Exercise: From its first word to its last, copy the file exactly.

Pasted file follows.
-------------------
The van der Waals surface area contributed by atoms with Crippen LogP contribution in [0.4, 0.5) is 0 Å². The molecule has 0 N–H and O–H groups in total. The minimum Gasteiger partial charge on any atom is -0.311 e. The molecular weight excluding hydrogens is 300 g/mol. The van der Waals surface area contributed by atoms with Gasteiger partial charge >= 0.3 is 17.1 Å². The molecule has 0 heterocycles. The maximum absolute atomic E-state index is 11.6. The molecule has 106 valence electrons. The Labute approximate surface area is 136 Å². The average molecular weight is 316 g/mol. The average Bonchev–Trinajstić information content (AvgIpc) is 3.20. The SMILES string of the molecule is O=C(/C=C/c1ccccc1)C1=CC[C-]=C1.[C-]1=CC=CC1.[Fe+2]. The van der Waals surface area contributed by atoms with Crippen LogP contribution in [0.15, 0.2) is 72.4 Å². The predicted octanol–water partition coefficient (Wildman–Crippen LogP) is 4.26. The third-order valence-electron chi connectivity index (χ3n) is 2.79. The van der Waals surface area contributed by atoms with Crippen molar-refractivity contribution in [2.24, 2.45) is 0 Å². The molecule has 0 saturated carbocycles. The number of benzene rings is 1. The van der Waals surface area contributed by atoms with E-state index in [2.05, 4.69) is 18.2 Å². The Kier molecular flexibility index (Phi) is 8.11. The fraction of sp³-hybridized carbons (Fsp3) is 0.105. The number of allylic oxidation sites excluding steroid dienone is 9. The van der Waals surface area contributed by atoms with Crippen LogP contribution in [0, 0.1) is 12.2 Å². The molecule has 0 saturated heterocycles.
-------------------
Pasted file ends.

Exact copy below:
The van der Waals surface area contributed by atoms with Crippen LogP contribution in [0.4, 0.5) is 0 Å². The molecule has 0 N–H and O–H groups in total. The minimum Gasteiger partial charge on any atom is -0.311 e. The molecular weight excluding hydrogens is 300 g/mol. The van der Waals surface area contributed by atoms with Gasteiger partial charge >= 0.3 is 17.1 Å². The molecule has 0 heterocycles. The maximum absolute atomic E-state index is 11.6. The molecule has 106 valence electrons. The Labute approximate surface area is 136 Å². The average molecular weight is 316 g/mol. The average Bonchev–Trinajstić information content (AvgIpc) is 3.20. The SMILES string of the molecule is O=C(/C=C/c1ccccc1)C1=CC[C-]=C1.[C-]1=CC=CC1.[Fe+2]. The van der Waals surface area contributed by atoms with Crippen LogP contribution in [0.15, 0.2) is 72.4 Å². The predicted octanol–water partition coefficient (Wildman–Crippen LogP) is 4.26. The third-order valence-electron chi connectivity index (χ3n) is 2.79. The van der Waals surface area contributed by atoms with Crippen molar-refractivity contribution in [2.24, 2.45) is 0 Å². The molecule has 0 saturated carbocycles. The number of benzene rings is 1. The van der Waals surface area contributed by atoms with E-state index in [2.05, 4.69) is 18.2 Å². The Kier molecular flexibility index (Phi) is 8.11. The fraction of sp³-hybridized carbons (Fsp3) is 0.105. The number of allylic oxidation sites excluding steroid dienone is 9. The van der Waals surface area contributed by atoms with Crippen LogP contribution in [0, 0.1) is 12.2 Å². The molecule has 0 saturated heterocycles.